This year ORASingers have run an amazing Composers Competition aimed at high school aged students. I can’t wait to hear what the chosen 10 young people have designed to be performed by ORASingers.

4. The importance of us all being different together.

Absolute inclusion. Music is for everybody.

Just before last night’s concert an audience member arrived who was occasionally very loud before the concert began. I have to admit that, during Suzi Digby’s spoken introduction, it crossed my mind as to whether or not the choir may be distracted by the sudden sounds coming from the audience. However, from the moment the choir began to sing last night, I can’t remember a single moment when I felt distracted by the wonderful sound in front of me. It was perfect and inspiring from beginning to end.

Sometimes we really have to work to recognise that everyone is different and to not become transfixed by things contrary to our personal expectations. A musical product of the highest quality requires everyone working together to ‘make it work’, just as the voices in ORASingers do, fitting perfectly together. Each stakeholder has a responsibility in the performance. Each must maintain their own ‘quality’, no matter the circumstances, while constantly working to find new ways to work together. Just in the same way that conflict is necessary to see resolve, a balance of dissonance and consonance in musical harmony is important in creating a sense of contrast in the development of musical ideas. In a faculty team, it’s ok (and healthy) that people don’t agree as long as they leave opportunity to listen to each other, leading (hopefully) to a point of collective resolve.

Another wonderful experience providing new thoughts, perspectives and ideas to share. Thank you again to Suzi and the team at ORASingers.


Blog Post title photo from:

No part of this article has been written with the permission of ORASingers. I am equally not affiliated with the group. I’m just a very fortunate audience member.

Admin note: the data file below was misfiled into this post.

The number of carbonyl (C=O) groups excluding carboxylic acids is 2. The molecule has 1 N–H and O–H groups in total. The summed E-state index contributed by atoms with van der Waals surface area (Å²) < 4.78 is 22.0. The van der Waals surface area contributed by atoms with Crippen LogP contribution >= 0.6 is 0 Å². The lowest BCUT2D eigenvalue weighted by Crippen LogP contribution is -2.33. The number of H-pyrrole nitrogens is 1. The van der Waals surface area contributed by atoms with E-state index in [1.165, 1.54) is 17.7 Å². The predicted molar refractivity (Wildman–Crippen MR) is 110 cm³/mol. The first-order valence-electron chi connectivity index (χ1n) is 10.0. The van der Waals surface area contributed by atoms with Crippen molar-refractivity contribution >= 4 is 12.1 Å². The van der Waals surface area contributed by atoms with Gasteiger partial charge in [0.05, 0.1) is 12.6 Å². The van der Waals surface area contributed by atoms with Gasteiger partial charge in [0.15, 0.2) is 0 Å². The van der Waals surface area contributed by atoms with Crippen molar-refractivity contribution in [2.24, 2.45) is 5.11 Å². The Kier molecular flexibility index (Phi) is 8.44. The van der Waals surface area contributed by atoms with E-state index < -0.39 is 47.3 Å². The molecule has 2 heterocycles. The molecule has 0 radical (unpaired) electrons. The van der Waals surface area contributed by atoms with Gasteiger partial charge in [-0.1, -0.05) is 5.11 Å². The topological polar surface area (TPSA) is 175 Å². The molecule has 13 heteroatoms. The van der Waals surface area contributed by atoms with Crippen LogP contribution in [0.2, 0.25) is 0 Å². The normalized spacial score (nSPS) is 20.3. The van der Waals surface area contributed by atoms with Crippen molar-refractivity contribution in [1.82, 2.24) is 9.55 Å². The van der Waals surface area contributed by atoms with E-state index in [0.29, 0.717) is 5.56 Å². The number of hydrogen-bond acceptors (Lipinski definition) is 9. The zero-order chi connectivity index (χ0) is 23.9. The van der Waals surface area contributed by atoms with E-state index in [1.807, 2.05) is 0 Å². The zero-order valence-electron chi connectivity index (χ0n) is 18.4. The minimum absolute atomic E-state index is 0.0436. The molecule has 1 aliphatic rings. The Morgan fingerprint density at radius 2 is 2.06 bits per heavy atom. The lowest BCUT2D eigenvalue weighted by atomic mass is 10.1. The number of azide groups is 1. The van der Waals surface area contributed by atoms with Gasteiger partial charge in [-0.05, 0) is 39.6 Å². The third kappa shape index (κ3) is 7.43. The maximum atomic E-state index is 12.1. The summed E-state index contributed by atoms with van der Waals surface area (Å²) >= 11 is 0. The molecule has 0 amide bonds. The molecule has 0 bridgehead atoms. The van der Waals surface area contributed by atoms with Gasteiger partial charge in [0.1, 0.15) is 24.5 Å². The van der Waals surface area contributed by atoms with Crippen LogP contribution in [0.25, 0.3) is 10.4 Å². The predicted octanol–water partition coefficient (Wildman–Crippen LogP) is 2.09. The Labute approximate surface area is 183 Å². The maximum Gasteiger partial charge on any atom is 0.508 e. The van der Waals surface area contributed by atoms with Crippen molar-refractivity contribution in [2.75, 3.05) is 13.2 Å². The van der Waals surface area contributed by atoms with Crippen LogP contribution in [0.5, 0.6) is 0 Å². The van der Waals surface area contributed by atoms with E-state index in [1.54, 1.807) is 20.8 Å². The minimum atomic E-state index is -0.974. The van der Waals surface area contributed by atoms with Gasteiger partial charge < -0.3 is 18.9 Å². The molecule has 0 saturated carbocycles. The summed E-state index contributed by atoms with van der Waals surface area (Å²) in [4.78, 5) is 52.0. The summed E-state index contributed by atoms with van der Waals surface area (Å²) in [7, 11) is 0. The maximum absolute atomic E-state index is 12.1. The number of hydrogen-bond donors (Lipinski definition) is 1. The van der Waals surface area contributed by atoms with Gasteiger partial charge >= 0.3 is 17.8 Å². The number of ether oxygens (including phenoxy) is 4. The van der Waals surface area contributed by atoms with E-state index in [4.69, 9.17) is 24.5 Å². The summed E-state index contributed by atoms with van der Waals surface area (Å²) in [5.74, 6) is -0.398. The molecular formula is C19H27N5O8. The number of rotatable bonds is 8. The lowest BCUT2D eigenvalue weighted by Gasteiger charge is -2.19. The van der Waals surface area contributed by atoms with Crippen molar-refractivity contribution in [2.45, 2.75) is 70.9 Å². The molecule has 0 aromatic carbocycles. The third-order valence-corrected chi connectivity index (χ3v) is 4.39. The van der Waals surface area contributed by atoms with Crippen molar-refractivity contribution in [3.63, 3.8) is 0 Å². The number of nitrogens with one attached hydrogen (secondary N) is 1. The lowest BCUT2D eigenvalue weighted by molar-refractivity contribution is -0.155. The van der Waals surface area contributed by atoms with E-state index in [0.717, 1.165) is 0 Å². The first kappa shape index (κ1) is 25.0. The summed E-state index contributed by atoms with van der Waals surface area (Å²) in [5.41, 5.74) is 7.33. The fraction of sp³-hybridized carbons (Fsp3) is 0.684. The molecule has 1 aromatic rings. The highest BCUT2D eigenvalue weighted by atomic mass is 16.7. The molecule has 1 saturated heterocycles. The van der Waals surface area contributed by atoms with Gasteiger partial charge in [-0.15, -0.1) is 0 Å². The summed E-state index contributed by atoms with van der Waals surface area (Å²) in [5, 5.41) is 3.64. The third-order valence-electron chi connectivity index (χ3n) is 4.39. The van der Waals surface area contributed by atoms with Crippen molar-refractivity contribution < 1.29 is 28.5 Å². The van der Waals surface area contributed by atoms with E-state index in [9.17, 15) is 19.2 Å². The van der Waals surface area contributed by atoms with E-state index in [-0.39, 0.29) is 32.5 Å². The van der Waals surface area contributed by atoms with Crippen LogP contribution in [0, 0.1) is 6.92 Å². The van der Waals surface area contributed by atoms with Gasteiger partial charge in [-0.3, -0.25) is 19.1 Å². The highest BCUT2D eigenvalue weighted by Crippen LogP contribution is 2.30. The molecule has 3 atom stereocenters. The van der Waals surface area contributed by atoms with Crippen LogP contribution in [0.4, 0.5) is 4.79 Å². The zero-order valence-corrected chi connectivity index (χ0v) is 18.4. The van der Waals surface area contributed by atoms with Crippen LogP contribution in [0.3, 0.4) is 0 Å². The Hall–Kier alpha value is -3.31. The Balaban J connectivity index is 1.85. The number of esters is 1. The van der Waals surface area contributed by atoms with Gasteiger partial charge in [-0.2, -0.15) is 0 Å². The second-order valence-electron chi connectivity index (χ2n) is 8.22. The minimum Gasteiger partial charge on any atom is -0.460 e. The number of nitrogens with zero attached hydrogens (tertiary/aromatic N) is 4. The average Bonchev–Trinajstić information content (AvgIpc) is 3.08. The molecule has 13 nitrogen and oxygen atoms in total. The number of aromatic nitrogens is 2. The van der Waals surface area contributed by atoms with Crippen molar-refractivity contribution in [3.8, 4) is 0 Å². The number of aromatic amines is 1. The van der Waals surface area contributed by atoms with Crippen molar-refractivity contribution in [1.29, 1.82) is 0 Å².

What could you make in 60 minutes? Be inventive. Be creative. Try it!

I’m exploring what’s possible with an iPad and 60 Minutes #MusicIn60 #JustBeCreative #MusicIsForEverybody #CreateWithoutFear #Challenge #MusicEducation

The best way to demonstrate our passion is to create.

Listen to Opus 1 here

Listen to Opus 2 here

Listen to Opus 3 here

Enter Competition here

More to follow…

iPad GCSE Music Demo (now with Voiceover)

This term my Y9 GCSE Music students (on both music pathways) have the challenge of producing a complete song using an iPad, beginning only with a lead sheet. They have 5 weeks in total to complete the project.

This is an example of a possible Production Via Technology Performance – an option available to students on the AQA 8271 GCSE Music course. The song I’ve chosen for this project is “Oceans” by Hillsong. Lead sheet available here

Due to illness, two students missed last week’s introductory lesson, which inspired me to make this video for them to catch-up. As colleagues around the country are just getting started in using technology in the classroom, I’ve decided to share it with you too. If you have an iPad, why not have a go! And also then think about entering my iPad music competition – closing date not until 20th April, so there’s plenty of time for great invention!

Watch the Video on YouTube

Performing Arts: Our Shared Passion

We would certainly recommend this (30 minute) conversation to all music, dance and drama teachers. If you’re on your own, consider having the conversation with your headteacher. It’s greatly positive and inspiring!

This morning our Performing Arts staff team met together to share our collective vision for the young people we work with. It was a fantastic conversation and we each left greatly encouraged by what we’ve developed together. We’ve worked together for quite a few years now, but haven’t sat together to talk about it recently. We would certainly recommend this (30 minute) conversation to all music, dance and drama teachers. If you’re on your own, consider having the conversation with your headteacher. It’s greatly positive and inspiring!

We used our understanding of the new Ofsted 3Is (Intent, Implementation, Impact) to structure our discussion.

Intent – what do we want students to achieve in PA? – what’s the vision?

Confident understanding, inventiveness, creativity, exploring, be fascinated by, positive sense of well-being, freedom to perform without fear, robust KS3 (focus on learning, rather than just doing), Skills, teachers to be inspiring, we love what we do so we want students to have the same passion, modelling exceptional practice in the performing arts.